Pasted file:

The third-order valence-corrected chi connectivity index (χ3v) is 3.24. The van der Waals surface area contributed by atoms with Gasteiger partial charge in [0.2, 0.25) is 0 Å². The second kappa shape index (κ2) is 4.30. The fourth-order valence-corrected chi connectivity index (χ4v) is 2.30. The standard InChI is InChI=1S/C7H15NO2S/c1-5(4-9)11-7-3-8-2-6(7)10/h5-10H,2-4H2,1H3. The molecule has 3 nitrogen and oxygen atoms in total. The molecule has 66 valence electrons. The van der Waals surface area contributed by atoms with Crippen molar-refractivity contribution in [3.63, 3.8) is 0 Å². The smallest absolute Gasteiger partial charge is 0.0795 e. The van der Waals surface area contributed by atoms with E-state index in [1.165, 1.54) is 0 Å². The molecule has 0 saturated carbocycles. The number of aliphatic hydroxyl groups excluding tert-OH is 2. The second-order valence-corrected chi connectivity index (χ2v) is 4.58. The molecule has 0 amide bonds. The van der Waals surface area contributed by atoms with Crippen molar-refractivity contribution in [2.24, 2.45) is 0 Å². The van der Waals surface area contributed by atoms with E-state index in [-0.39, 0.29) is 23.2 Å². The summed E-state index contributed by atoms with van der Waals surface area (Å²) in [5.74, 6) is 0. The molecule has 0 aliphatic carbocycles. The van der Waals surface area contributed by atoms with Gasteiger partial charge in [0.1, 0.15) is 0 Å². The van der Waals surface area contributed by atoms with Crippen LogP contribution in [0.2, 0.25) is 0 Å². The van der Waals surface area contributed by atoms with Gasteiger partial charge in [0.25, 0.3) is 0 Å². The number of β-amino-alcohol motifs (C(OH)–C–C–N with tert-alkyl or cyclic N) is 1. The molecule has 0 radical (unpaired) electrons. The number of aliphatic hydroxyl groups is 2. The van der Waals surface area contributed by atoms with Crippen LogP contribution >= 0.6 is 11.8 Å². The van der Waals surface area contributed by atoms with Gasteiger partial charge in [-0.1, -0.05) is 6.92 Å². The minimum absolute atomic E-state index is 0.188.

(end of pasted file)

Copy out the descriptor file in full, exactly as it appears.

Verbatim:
The third-order valence-corrected chi connectivity index (χ3v) is 3.24. The van der Waals surface area contributed by atoms with Gasteiger partial charge in [0.2, 0.25) is 0 Å². The second kappa shape index (κ2) is 4.30. The fourth-order valence-corrected chi connectivity index (χ4v) is 2.30. The standard InChI is InChI=1S/C7H15NO2S/c1-5(4-9)11-7-3-8-2-6(7)10/h5-10H,2-4H2,1H3. The molecule has 3 nitrogen and oxygen atoms in total. The molecule has 66 valence electrons. The van der Waals surface area contributed by atoms with Crippen molar-refractivity contribution in [3.63, 3.8) is 0 Å². The smallest absolute Gasteiger partial charge is 0.0795 e. The van der Waals surface area contributed by atoms with E-state index in [1.165, 1.54) is 0 Å². The molecule has 0 saturated carbocycles. The number of aliphatic hydroxyl groups excluding tert-OH is 2. The second-order valence-corrected chi connectivity index (χ2v) is 4.58. The molecule has 0 amide bonds. The van der Waals surface area contributed by atoms with Crippen molar-refractivity contribution in [2.24, 2.45) is 0 Å². The van der Waals surface area contributed by atoms with E-state index in [-0.39, 0.29) is 23.2 Å². The summed E-state index contributed by atoms with van der Waals surface area (Å²) in [5.74, 6) is 0. The molecule has 0 aliphatic carbocycles. The van der Waals surface area contributed by atoms with Gasteiger partial charge in [0.1, 0.15) is 0 Å². The van der Waals surface area contributed by atoms with Crippen LogP contribution in [0.2, 0.25) is 0 Å². The van der Waals surface area contributed by atoms with Gasteiger partial charge in [0.25, 0.3) is 0 Å². The number of β-amino-alcohol motifs (C(OH)–C–C–N with tert-alkyl or cyclic N) is 1. The molecule has 0 radical (unpaired) electrons. The number of aliphatic hydroxyl groups is 2. The van der Waals surface area contributed by atoms with Crippen LogP contribution >= 0.6 is 11.8 Å². The van der Waals surface area contributed by atoms with Gasteiger partial charge in [-0.1, -0.05) is 6.92 Å². The minimum absolute atomic E-state index is 0.188.